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Meet Ndeye And Marieme, The Conjoined Twins Who Doctors Thought Won’t Survive After Birth

While most women want single babies, others want twins who will grow up to be best friends. In reality, having a twin is a wonderful and fascinating experience, particularly when you get to watch them play, argue, and develop together.

What is even more heartbreaking and traumatic for both the mother and family is when the twins who were meant to be a source of joy for the family are conjoined. The pain of seeing them struggle, develop, and do things together is excruciating, particularly for the mother.

Ndeye and Marieme’s story is both heartbreaking and fascinating. When the cute conjoined twins were born in Dakar in May 2016, doctors predicted they wouldn’t last more than a week. According to their father Ndiaye, who had four older children at the time, he didn’t see that coming, and that none of the four separate scans his wife had indicated a twin, let alone a conjoined twin.

According to Mr Ibrahima Ndiaye, the adorable conjoined twin’s parent, Ndeye is the lively one who enjoys attention, while Marieme is quiet, calm, and thoughtful. “Ndeye is fire, and Marieme is ice.”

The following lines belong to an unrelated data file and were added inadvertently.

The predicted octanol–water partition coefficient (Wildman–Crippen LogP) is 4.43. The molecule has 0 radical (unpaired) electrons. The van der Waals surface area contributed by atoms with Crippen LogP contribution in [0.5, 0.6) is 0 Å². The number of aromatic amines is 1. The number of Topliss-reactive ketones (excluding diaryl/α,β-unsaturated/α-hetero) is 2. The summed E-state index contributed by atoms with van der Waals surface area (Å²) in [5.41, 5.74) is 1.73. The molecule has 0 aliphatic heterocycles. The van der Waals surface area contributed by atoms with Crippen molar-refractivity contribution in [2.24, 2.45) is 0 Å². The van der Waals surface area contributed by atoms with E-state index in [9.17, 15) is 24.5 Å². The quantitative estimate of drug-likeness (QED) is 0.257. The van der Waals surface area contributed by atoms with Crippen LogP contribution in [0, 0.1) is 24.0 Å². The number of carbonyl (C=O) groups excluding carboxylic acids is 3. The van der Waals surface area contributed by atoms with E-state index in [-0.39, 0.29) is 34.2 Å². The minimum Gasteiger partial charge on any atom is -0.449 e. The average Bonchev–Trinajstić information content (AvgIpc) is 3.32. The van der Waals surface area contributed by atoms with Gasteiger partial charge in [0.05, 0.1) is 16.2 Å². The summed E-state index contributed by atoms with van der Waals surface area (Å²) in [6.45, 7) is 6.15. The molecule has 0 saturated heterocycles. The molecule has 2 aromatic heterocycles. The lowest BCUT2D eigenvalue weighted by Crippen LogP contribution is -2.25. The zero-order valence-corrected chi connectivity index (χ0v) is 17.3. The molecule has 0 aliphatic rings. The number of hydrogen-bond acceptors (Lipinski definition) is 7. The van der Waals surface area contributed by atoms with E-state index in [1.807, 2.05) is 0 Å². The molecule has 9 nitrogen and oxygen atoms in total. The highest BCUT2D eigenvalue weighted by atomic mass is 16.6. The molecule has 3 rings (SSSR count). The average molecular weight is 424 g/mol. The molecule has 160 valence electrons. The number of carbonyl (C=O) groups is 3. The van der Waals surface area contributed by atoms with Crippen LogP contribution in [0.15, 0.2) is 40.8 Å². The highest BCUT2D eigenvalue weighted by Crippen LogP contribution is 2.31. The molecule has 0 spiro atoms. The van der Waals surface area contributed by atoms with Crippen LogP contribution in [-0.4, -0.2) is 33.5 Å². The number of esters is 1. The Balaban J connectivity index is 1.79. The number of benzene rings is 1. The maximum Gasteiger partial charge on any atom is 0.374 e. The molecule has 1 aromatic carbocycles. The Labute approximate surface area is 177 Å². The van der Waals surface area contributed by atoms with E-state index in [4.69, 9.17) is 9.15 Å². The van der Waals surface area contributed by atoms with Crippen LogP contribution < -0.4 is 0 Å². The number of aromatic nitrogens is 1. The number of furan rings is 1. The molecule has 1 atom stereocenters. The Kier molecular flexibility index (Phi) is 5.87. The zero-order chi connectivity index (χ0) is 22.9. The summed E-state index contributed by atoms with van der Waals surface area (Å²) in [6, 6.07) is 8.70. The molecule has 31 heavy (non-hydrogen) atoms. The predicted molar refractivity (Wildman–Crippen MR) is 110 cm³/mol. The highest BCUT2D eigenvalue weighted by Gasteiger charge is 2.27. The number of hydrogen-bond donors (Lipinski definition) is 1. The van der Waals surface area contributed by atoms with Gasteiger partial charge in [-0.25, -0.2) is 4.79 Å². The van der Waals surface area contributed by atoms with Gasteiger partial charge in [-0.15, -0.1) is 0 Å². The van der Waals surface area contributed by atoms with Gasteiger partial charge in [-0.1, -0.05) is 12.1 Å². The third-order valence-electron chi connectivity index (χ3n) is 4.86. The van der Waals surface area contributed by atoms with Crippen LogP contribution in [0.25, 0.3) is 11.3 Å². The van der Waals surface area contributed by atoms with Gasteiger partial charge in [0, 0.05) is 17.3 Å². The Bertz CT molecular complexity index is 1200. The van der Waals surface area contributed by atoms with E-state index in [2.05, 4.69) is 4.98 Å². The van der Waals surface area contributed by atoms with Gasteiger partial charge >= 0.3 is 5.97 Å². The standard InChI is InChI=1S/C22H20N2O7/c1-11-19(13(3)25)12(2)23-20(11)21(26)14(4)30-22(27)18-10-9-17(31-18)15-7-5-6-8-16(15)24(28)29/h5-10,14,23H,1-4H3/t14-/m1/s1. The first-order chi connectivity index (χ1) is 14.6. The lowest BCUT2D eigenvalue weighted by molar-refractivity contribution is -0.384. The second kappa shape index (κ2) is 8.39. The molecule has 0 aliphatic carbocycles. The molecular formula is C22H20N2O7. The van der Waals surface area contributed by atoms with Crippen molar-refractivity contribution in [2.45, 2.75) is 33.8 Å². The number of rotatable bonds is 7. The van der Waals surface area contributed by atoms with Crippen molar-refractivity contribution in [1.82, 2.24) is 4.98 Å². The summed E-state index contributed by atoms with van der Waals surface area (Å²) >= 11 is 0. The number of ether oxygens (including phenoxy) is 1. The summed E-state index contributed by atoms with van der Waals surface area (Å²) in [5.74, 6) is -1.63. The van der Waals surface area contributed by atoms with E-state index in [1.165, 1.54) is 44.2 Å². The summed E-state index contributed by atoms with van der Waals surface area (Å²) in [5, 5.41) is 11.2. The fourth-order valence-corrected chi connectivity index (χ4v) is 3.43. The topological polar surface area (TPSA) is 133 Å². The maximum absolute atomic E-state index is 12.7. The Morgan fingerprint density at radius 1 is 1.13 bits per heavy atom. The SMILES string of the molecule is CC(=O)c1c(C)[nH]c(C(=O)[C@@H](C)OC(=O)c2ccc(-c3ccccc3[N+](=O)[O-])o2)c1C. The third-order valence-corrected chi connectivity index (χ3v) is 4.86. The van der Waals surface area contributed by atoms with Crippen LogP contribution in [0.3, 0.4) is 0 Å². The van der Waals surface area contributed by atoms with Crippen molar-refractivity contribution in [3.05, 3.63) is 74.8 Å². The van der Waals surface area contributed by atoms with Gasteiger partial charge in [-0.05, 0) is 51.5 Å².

They have separate brains, hearts, and lungs, but they share a liver, bladder, digestive system, and three kidneys. They play and have fun just like any other regular child.

One month after the children were born, their father contacted hospitals all over the world to see if they could be separated. He was informed that the two girls could not be separated without risking their lives, and he had no choice but to let them be.

According to the doctors, Marieme’s condition is so bad that she might die, and if she does, her stronger sister Ndeye will perish with her.

Mr Ibrahima Ndiaye, who was frail and sad when they were born, is now stronger, and he says the children are his inspiration, that he’ll devote everything to them, and that they’ll never walk alone. “I am a fortunate man to be a part of this journey,” he said.

May God continue to protect them and grant Mr Ibrahima the grace to care for the children.

Do you think Mr Ibrahima made the right choice by not trying out the 50/50 surgery?